Saturday, March 18, 2006
wearing of the green
St. Patrick's day, & I "celebrated" – one's celebrations are necessarily circumscribed in single parent state – by watching about three-quarters of Jim Sheridan's fantastic Shane MacGowan documentary, If I Should Fall from Grace. I have trouble with the last bits, where the chronological unfolding of MacGowan's career meets the "present" of the circa 2001 interviews, and it becomes clear how the razor-sharp lyricist and snarling, perfectly-timed singer of the Pogues' Rum Sodomy & the Lash and If I Should Fall from Grace with God has become a toothless, bloated, drink-soaked celebrator of his own past. I discovered the Pogues at their apogee, right between Rum Sodomy and Fall from Grace, and they led me backwards to the more subtle and musically sophisticated Irish musicians that had opened up Irish "traditional" music in the 1970s – Planxty, the Bothy Band, De Danaan, and so forth. (I have little interest in the flourishing sub-genre of pub-celtic-punk that's followed the Pogues, tho I'm certainly keen on bands like the Levellers & Oysterband who've learned certain lessons from Shane & co., & taken them in particular political directions.) I often wonder how much the extraordinary popular efflorescence of "celtic" music in the late 1980s had to do with the Pogues' explosive mixture of first-rate songwriting, post-punk energy, & rather hokey Irishiana.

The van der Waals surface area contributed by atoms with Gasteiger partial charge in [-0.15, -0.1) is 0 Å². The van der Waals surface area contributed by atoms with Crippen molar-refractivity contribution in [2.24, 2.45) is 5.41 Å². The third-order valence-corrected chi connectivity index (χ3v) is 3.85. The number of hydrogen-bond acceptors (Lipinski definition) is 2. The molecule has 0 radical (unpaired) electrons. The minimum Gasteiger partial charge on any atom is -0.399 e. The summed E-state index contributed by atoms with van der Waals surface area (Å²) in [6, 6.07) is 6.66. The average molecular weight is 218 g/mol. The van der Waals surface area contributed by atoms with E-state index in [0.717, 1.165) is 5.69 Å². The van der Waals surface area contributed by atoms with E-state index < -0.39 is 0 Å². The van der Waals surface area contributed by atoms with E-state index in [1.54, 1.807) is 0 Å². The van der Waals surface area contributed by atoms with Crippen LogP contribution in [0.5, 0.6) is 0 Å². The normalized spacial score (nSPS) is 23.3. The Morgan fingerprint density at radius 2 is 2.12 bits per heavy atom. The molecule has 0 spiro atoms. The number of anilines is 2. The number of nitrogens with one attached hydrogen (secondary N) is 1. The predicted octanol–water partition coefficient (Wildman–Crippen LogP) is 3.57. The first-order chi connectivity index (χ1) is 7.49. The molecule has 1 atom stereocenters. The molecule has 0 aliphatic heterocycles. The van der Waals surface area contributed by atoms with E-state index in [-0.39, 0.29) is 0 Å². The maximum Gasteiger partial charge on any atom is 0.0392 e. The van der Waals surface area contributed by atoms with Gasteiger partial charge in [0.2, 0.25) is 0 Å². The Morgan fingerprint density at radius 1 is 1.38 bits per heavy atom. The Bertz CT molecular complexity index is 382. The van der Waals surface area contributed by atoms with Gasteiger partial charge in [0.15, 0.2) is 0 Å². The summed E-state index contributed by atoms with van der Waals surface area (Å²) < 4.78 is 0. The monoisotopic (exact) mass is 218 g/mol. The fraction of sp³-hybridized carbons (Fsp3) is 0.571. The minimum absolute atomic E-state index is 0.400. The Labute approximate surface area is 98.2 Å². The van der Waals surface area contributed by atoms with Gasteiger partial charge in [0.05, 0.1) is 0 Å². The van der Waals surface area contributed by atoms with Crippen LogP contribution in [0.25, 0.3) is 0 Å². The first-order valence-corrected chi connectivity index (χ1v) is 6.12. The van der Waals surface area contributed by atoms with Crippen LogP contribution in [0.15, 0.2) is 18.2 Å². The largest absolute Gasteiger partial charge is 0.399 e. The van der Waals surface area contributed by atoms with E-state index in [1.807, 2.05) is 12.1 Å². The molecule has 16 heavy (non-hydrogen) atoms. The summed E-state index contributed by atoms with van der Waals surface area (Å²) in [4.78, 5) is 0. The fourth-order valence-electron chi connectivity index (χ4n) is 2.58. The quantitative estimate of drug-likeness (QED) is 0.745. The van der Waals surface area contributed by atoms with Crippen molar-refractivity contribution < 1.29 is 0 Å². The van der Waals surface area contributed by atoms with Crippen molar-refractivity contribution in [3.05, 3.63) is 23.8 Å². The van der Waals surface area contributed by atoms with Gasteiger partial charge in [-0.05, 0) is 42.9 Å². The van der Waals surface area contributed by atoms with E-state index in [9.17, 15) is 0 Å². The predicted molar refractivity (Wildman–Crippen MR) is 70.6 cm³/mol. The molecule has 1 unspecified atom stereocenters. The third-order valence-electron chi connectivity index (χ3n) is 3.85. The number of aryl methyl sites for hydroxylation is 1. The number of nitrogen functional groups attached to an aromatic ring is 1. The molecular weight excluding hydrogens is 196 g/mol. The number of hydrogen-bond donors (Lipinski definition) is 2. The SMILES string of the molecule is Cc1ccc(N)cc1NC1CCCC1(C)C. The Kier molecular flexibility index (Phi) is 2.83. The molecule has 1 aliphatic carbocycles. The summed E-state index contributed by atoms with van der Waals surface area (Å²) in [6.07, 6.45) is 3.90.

Shane's career has been patchy since the date in the early 1990s when the rest of the band tossed him out. The Snake, released in 1997, is not a bad record at all; The Crock of Gold (1997) is actually rather excellent, and the 2001 St. Patrick's Day live album, Across the Broad Atlantic, is musically exciting thruout (tho Shane's enunciation leaves much to be desired). I have not yet written the boy off, tho I suspect his internists have given his liver up as a hopeless case. Shane appears to have cast off his band of the last decade (the supiciously familiar-sounding Popes), & as I write, he's playing a show with the recently reunited Pogues in New York City.
Posted by Mark Scroggins at 12:01 AM